Stockholm - Final Weekend Host City

Spread across 14 islands the capital of Scandinavia has a lot to offer. But not every traveller has the time and luxury to explore every nook and cranny. Even if you’re just here for a weekend, though, there’s plenty of time to get a sense of what Stockholm is all about. The following itinerary is a great way to get a taste of the exciting art, rich history, innovative food and fantastic culture that keeps travellers coming back for more. And be sure to keep your eyes peeled; you never know what you might discover on your own during your first 48 hours in Stockholm.

Day 1

Start your day at Strömkajen with the lovely Royal Canal Tour or, if you are here during the winter, try the popular Stockholm Winter tour. This 50-minute boat tour will take you past the Vasa Museum, Waldemarsudde and many of Stockholm’s most beautiful historic buildings.

Continue your day with a walk through the cosy alleys and streets of Gamla Stan, Stockholm’s well preserved Old Town. Here you can visit the Royal Palace with its grand apartments, the Treasury with state regalia and the changing of the royal guard.

In Gamla Stan you’ll also find many of Stockholm’s most popular cafés and talked about restaurants. In other words, a great place for a delicious lunch or fika. Going for a fika is a very Swedish thing. Fika basically means to meet up for a coffee and a piece of cake or pastry. Sweden enjoys a highly developed culture when it comes to baked goods, and everywhere in Stockholm, you’ll find cafés and cake shops brimming with atmosphere, character, and quality, whether traditional or contemporary-creative. Make sure to try a Swedish cinnamon or a cardamom bun with your coffee. Have a try before heading out to your last stop, City Hall. Its characteristic tower with three crowns is a Stockholm landmark and you’ll find an unparalleled view of the city. It is famous for its grand ceremonial halls and unique pieces of art and is the venue of the Nobel Prize banquet held on 10 December each year. It also houses offices for 200 people including the Municipal Council.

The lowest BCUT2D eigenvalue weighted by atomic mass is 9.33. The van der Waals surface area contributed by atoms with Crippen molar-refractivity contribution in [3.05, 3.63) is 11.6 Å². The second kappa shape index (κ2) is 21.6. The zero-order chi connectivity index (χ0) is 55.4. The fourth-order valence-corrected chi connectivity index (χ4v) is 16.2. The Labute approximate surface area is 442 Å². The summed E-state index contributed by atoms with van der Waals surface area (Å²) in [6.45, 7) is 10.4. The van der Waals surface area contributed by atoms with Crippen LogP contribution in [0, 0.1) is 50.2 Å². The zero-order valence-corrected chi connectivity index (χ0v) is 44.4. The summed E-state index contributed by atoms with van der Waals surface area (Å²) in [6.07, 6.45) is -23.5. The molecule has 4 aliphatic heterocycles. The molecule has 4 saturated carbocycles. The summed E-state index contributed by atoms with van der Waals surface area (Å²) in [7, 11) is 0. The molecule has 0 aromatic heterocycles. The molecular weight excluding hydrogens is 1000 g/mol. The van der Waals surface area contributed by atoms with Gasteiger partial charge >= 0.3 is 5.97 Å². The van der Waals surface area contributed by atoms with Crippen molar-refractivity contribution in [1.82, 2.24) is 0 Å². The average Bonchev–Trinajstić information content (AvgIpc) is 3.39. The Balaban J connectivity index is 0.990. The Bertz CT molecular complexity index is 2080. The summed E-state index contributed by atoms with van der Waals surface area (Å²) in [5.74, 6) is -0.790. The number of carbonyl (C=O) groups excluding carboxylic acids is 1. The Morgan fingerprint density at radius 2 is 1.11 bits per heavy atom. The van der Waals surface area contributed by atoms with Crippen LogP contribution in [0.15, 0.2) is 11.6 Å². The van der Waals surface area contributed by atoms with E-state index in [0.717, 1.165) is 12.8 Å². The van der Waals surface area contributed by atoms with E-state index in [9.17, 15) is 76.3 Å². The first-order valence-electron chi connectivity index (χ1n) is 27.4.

Day 2

Time to take the tram to one of Stockholm’s most popular areas, Royal Djurgården! The island collects many of Stockholm’s must-see attractions in one place and in walking distance from each other. Skansen, the world’s oldest open-air museum, is a fantastic place to see and step inside preserved buildings and farmsteads, and meet the Swedish fauna up-close.

Royal Djurgården is also the site of Scandinavia’s most visited museum, the Vasa Museum. This unique attraction hosts the world’s only preserved 17th-century ship, the Vasa. The costly warship turned out to be a feat of truly catastrophic engineering, sinking during its maiden voyage. But the unique chemical composition of Lake Mälaren preserved it until it was found 333 years later by researches in 1961. The majestic ship in its entirety is now on display in the museum.

If you’d rather spend your second day in a more contemporary setting, start the day at Fotografiska. With its 2,500 square meters, Fotografiska is the world’s largest museum of modern photography. Be sure to have a lunch at the museum’s organic restaurant. Aside from offering a splendid view, the cantina has been recognized as the world’s best museum restaurant.

From the Fotografiska you’ll be able to see your next stop, Moderna Museet (The Museum of Modern Art) at Skeppsholmen. You can reach it either by taking a ferry from Skeppsbron or strolling past the Royal Palace, Grând Hotel and on to Skeppsholmen. Besides its impressive collection of contemporary art, with works by Picasso, Dali and Warhol, Moderna Museet hosts temporary exhibitions by some of the 20th-century’s most important artists.

Even though Stockholm is a very walkable city, take the opportunity and use Stockholm’s subway system while you are here as it is truly one of a kind. Onehundred stations, each with unique art on its platform, walls or waiting hall. So spending a day in Stockholm’s metro is basically like visiting the world’s longest art exhibition. Some of the more famous stations are: T-Centralen (blue line), Kungsträdgården, Solna Centrum, Stadion and Citybanan Odenplan.


Stockholm Top 10 Attractions (pdf)

Winter in Stockholm (pdf)

Tele2 Arena

The Tele2 Arena is one of world’s most-modern multi-pupose venues, offering free high-speed wifi, 600 digital displays, StadiumVision-Technology, a retractable roof and a transparent façade. It was opened on 24 August 2013.

In 2014, the Tele2 Arena was named ‘Arena of the Year’ at the prestigious ‘TheStadiumBusiness’ Awards, lifting it on the same level as renowned arenas such as Madison Square Garden in New York and the Wembley Stadium in London.

The Tele2 Arena fulfills all FIFA and UEFA standards for international football matches. It is the home venue for Swedish clubs Hammarby Fotboll and Djurgården Fotboll. Despite the arena’s young age, artists such as Avicii, The Rolling Stones, Justin Timberlake, Adele and Madonna have already performed at the Tele2 Arena.

The arena’s capacity is approximately 30,000 for sport events and 40,000 for concerts.

Hospitality in Stockholm

>> Download the overview of hospitality offerings